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Pali Canon - Meghiya Sutta

by Sangharakshita

UDANA "MEGHIYA"

Tape 1 Side 1Present: The Venerable Sangharakshita, Silaratna, Prasannasiddhi, Murray Wright, Gunapala,
Khemapala.
S: All right then, we come on to the "Meghiya" Chapter of the Udana. I actually have done
this chapter twice before, inasmuch as I have done the Udana as a whole twice before. That is
to say, I've led study groups on the Udana twice already, on of them actually in New Zealand,
but there's no tape of that as far as I remember, because it was on the banks of the river, under
a tree, I think it was at Camp Sladra. But as far as I remember, there wasn't any tape-recording
equipment, but I do remember feeling that the conditions under which we were studying the
Udana there were possibly very similar to those under which the teachings contained in the
Udana were originally given in India, because we were studying in the open air, as I've said,
on the banks of a river, sitting under a tree, and it was a beautiful day. I don't know whether it
was summer or winter there in New Zealand but it was a beautiful day, very sunny and warm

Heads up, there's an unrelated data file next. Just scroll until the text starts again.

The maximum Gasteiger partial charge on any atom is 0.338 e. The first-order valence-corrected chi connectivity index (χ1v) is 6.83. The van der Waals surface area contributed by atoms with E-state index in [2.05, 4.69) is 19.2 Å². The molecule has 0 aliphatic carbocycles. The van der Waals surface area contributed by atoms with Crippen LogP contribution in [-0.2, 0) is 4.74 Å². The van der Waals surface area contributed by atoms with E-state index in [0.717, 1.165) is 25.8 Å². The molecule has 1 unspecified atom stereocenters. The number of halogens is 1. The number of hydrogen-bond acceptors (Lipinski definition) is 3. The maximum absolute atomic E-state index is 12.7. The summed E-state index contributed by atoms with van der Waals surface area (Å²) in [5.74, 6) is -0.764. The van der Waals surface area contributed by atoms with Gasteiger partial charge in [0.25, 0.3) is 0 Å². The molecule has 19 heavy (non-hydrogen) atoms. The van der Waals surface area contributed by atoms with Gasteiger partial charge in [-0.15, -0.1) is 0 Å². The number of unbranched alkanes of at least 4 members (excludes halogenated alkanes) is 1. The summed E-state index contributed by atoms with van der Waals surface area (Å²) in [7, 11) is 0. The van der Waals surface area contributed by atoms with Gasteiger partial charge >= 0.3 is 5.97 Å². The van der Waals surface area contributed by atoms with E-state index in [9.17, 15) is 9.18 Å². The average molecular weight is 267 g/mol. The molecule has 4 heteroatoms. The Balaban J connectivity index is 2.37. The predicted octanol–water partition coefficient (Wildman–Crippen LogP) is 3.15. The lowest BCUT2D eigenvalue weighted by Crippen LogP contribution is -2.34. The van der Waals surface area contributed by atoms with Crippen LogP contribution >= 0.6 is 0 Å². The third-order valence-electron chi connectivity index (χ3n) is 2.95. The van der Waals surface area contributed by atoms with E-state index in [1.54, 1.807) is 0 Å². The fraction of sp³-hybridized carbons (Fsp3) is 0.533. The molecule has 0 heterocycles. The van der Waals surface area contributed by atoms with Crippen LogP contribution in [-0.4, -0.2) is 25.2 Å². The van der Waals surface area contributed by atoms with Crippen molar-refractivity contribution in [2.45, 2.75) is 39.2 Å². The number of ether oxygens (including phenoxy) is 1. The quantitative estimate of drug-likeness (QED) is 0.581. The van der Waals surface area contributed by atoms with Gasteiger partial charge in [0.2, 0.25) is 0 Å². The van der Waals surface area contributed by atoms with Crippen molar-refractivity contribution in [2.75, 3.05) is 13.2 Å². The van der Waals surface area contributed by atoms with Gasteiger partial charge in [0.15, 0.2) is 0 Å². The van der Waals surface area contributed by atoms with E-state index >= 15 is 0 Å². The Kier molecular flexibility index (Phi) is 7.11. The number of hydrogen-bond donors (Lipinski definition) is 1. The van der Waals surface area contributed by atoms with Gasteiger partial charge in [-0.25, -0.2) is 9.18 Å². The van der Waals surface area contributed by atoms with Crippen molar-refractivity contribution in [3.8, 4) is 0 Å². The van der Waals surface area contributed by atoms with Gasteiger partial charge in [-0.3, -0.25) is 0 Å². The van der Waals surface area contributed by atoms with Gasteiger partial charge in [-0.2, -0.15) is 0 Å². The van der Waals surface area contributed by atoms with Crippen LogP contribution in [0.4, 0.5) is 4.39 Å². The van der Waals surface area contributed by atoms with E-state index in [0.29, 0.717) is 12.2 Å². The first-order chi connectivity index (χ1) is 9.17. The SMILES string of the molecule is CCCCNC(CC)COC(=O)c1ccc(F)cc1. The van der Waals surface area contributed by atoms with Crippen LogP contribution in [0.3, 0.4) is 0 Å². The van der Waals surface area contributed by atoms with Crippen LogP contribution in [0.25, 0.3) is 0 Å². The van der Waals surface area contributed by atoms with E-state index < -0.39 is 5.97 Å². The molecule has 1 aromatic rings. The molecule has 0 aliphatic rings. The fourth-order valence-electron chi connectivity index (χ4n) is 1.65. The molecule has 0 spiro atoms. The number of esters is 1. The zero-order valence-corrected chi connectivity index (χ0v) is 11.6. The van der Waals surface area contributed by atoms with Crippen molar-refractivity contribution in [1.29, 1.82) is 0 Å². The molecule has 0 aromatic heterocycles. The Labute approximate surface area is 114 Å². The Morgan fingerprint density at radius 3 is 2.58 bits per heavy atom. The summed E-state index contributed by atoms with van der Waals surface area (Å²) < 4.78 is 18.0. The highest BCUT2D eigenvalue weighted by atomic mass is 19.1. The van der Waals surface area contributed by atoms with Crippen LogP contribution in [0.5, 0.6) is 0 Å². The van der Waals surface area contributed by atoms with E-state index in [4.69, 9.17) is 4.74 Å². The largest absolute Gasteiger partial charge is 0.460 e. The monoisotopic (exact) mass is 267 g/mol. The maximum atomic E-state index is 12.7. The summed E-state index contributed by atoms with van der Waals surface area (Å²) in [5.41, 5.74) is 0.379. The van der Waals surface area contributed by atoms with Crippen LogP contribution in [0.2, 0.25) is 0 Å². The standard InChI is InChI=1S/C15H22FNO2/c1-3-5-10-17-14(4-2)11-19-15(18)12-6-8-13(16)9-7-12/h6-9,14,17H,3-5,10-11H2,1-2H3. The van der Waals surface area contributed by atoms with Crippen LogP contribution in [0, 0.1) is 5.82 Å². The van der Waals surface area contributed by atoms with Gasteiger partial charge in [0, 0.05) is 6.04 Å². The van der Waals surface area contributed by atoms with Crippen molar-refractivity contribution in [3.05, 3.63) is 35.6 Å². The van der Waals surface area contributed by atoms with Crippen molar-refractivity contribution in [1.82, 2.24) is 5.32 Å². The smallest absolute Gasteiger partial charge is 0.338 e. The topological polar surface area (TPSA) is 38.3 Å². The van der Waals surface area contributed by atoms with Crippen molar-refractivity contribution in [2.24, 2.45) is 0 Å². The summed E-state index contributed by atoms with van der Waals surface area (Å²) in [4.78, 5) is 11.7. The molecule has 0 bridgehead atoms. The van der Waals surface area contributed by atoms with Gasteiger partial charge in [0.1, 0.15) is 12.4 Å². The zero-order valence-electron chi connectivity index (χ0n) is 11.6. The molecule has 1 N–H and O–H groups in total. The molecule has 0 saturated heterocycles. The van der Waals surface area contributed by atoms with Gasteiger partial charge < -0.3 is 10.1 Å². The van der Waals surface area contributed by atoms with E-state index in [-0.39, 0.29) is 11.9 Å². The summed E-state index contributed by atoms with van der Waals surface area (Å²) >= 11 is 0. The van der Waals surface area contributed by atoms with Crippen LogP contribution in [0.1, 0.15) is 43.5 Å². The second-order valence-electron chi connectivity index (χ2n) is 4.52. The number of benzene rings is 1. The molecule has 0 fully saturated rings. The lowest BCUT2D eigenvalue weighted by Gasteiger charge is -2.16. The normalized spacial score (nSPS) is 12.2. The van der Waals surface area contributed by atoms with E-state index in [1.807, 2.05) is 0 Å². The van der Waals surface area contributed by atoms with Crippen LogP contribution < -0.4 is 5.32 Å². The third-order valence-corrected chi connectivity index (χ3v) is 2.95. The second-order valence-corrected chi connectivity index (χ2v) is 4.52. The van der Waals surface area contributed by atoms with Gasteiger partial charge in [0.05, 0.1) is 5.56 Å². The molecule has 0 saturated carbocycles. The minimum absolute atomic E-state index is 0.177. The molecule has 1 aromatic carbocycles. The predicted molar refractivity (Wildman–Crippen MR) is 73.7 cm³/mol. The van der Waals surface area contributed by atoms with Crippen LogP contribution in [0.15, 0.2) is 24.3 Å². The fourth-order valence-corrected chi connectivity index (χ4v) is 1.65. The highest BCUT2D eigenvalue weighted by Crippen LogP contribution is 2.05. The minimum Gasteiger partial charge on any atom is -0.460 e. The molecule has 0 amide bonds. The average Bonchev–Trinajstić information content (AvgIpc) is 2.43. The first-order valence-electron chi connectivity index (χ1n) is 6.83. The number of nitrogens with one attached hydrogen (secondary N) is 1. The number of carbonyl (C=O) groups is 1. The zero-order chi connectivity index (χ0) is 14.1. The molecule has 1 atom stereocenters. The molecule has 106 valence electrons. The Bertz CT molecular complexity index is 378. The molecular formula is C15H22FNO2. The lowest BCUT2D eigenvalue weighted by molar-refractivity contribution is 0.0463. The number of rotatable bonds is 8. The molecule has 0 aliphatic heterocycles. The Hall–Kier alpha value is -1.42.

and I won't say that people were taking a dip in between sessions of study, but they were
certainly taking a dip at other times.
And then also I studied the Udana with a group of people in England, but that was down in
Cornwall and I was staying in a chalet on the cliff-side then, some other people were staying
in tents, and others were just lodging with friends in the village, and the study itself was
actually held in a tent, near the sea shore. But subsequently some of these tapes (and those
were the only copies) were stolen - not stolen by someone belonging to the FWBO,
determined to lay his hands on the key to enlightenment, but stolen by someone who broke
into the flat of an Order Member (who had borrowed the tapes) while she was away and took
away her tape-recorder - that didn't matter too much - and took away the tapes too. So we
don't have much of a record of Udana study, even though actually I have done quite a bit of
study with people on this particular text. So I thought therefore, it wouldn't be a bad idea in
any case if we went through the Meghiya Sutta. I don't even know for sure whether the study
and discussion of this particular Sutta was on one of the tapes that was stolen; I haven't been
able to check up on that. But in any case, doing a chapter like this in the context of [2]
studying the whole Udana, one doesn't give it such concentrated attention perhaps and in any
case, on those two occasions I didn't have a copy of the Pali text by me for consultation,
which today I do have. So we should be able to go into this particular chapter of the Udana
perhaps more thoroughly than on those previous occasions; let's see, someone read the first
paragraph.
Murray: "Thus have I heard: on a certain occasion the Exalted One was staying at Calika on
Calika Hill. Now on that occasion the Venerable Meghiya was in attendance on the Exalted
One. Then the Venerable Meghiya came to the Exalted One and on coming to him saluted